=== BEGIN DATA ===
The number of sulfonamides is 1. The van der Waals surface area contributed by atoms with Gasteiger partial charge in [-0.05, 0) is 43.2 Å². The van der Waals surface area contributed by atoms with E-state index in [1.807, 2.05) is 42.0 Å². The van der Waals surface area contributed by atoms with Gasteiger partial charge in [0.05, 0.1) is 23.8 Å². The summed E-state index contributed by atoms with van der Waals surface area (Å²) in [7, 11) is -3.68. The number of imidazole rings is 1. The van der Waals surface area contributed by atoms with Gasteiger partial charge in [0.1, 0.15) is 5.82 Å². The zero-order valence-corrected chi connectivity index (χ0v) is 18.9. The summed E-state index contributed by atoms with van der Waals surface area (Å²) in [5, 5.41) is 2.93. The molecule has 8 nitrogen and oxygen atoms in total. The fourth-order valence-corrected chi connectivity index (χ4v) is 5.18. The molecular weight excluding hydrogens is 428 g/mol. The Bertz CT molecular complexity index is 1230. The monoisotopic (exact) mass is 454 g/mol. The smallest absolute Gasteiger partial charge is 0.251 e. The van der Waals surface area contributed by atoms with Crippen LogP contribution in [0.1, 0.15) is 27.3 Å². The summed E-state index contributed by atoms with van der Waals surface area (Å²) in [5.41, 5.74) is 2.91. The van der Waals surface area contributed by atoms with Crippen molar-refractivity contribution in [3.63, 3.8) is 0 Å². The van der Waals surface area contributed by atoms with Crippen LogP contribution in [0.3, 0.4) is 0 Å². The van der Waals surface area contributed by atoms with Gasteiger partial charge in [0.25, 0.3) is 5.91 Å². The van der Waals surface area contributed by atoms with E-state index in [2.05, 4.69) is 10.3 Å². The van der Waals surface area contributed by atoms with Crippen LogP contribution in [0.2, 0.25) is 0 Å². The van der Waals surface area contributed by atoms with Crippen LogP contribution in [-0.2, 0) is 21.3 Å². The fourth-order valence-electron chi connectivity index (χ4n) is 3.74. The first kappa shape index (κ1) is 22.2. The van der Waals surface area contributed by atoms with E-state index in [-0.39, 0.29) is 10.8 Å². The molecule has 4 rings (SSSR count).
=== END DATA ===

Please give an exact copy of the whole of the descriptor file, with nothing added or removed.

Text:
The number of sulfonamides is 1. The van der Waals surface area contributed by atoms with Gasteiger partial charge in [-0.05, 0) is 43.2 Å². The van der Waals surface area contributed by atoms with E-state index in [1.807, 2.05) is 42.0 Å². The van der Waals surface area contributed by atoms with Gasteiger partial charge in [0.05, 0.1) is 23.8 Å². The summed E-state index contributed by atoms with van der Waals surface area (Å²) in [7, 11) is -3.68. The number of imidazole rings is 1. The van der Waals surface area contributed by atoms with Gasteiger partial charge in [0.1, 0.15) is 5.82 Å². The zero-order valence-corrected chi connectivity index (χ0v) is 18.9. The summed E-state index contributed by atoms with van der Waals surface area (Å²) in [5, 5.41) is 2.93. The molecule has 8 nitrogen and oxygen atoms in total. The fourth-order valence-corrected chi connectivity index (χ4v) is 5.18. The molecular weight excluding hydrogens is 428 g/mol. The Bertz CT molecular complexity index is 1230. The monoisotopic (exact) mass is 454 g/mol. The smallest absolute Gasteiger partial charge is 0.251 e. The van der Waals surface area contributed by atoms with Crippen LogP contribution in [0.1, 0.15) is 27.3 Å². The summed E-state index contributed by atoms with van der Waals surface area (Å²) in [5.41, 5.74) is 2.91. The van der Waals surface area contributed by atoms with Crippen molar-refractivity contribution in [3.63, 3.8) is 0 Å². The van der Waals surface area contributed by atoms with Crippen LogP contribution in [0.3, 0.4) is 0 Å². The van der Waals surface area contributed by atoms with Gasteiger partial charge in [0.25, 0.3) is 5.91 Å². The van der Waals surface area contributed by atoms with E-state index in [2.05, 4.69) is 10.3 Å². The van der Waals surface area contributed by atoms with Crippen LogP contribution in [0.2, 0.25) is 0 Å². The van der Waals surface area contributed by atoms with Crippen LogP contribution in [-0.2, 0) is 21.3 Å². The fourth-order valence-electron chi connectivity index (χ4n) is 3.74. The first kappa shape index (κ1) is 22.2. The van der Waals surface area contributed by atoms with E-state index in [-0.39, 0.29) is 10.8 Å². The molecule has 4 rings (SSSR count).